This guest post is by Pamela, an adoptive mother.
What makes an adoption legal and ethical?
This is a question being asked by so many hopeful adoptive parents and adoptive parents right now with all of the controversy surrounding Paul Petersen and others involved in seemingly unscrupulous adoption practices.
Paul Petersen is an attorney in Arizona who allegedly engaged in unethical and illegal activity placing Marshallese babies for adoption with American families.
He is accused of breaking numerous laws including human trafficking. He has been arrested along with several other people.
I feel that now that National Adoption Month is here, this would be a good time to have a discussion about what constitutes a legal and ethical adoption.
First, a bit of background: I’m an adoptive parent twice over via private adoption. My oldest was born in Michigan and my youngest in South Carolina. We live in New York.
New York adoption law is quite strict and as a result, I think it leads to ethical adoptions. Attorneys can not match hopeful adoptive parents with expectant mothers/couples.
In New York, hopeful adoptive parents can only support an expectant mother financially when needed for a total of three months thus preventing the wealth a hopeful adoptive parents may have to sway a woman in poverty to place her baby.
For that matter, no money is given directly to an expectant mother. Her bills are paid directly to the creditor. An expectant mother is offered counseling and provided her own legal counsel, even in an agency situation.
Michigan law is similar. South Carolina law, on the other hand, leaves a lot of room for coercive acts. In South Carolina, an expectant mom is represented or counseled by a social worker from the hopeful adoptive parents’ attorney’s office.
She can receive “financial support” for many months. Adoption attorneys can make matches. In my case, my attorney only received payment IF the baby was placed for adoption and that adoption was finalized.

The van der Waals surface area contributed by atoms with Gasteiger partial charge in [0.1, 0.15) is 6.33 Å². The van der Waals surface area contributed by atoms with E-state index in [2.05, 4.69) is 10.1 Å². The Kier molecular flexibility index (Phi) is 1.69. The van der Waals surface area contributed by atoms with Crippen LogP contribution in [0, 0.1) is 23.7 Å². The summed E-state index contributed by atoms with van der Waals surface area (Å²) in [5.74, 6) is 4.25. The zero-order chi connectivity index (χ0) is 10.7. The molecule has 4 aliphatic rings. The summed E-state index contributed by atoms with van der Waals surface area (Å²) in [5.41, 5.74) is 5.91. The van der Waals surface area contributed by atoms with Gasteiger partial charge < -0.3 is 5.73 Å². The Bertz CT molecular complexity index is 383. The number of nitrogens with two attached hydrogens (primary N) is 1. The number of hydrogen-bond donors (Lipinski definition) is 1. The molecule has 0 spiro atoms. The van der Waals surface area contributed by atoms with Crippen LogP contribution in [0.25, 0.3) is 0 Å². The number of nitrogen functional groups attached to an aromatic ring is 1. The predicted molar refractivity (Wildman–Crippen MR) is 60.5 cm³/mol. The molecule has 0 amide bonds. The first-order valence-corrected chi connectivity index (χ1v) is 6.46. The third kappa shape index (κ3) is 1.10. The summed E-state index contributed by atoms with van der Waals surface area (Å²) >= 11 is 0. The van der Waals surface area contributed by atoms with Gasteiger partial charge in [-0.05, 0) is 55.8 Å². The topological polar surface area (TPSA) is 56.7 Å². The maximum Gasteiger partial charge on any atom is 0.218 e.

In the 10 years since I began this journey, I have learned so much. I’ve learned that what is legal and what is morally ethical are often two totally different things.
So since what is legal isn’t always what is ethical let’s talk about what makes an adoption ethical. To begin with, ethical adoption is free of coercion, even subtle coercion—mom has a complete understanding of her rights given to her by someone who has no financial interest in her placing.
Mom has her own independent counseling and attorney. She has been counseled about programs and opportunities to support her in parenting her child.
She has been given the opportunity to be with her baby after birth however long and in whatever capacity she wants before signing consents for adoption.
Speaking of consents, she can take as long as she wants to decide to sign the consents or not. She can change her mind and revoke her consent for a reasonable amount of time.
She hasn’t been compensated for placing but has had her needs met if she was unable to do so during and post-pregnancy. She has chosen the adoptive family on her terms.
The hopeful family has been open and honest with her and intends to keep their word. They’ve treated her the way they’d want their own daughter treated.
Desires of openness have been discussed and will be honored. She is fully supported in changing her mind and parenting her baby.
In my case, I do have some regrets about the things I did or said during the process. But all in all, I can look at my sons in their eyes and tell them exactly what I did and how I did it without shame.
Pamela is a special educator, literacy coach, mother of two boys through (private) open adoptions, and a former foster parent. She is the owner of 2Boys Adoption Social Media Marketing and has been teaching teachers and adoptive families how to use the internet to connect with others for more than 7 years.
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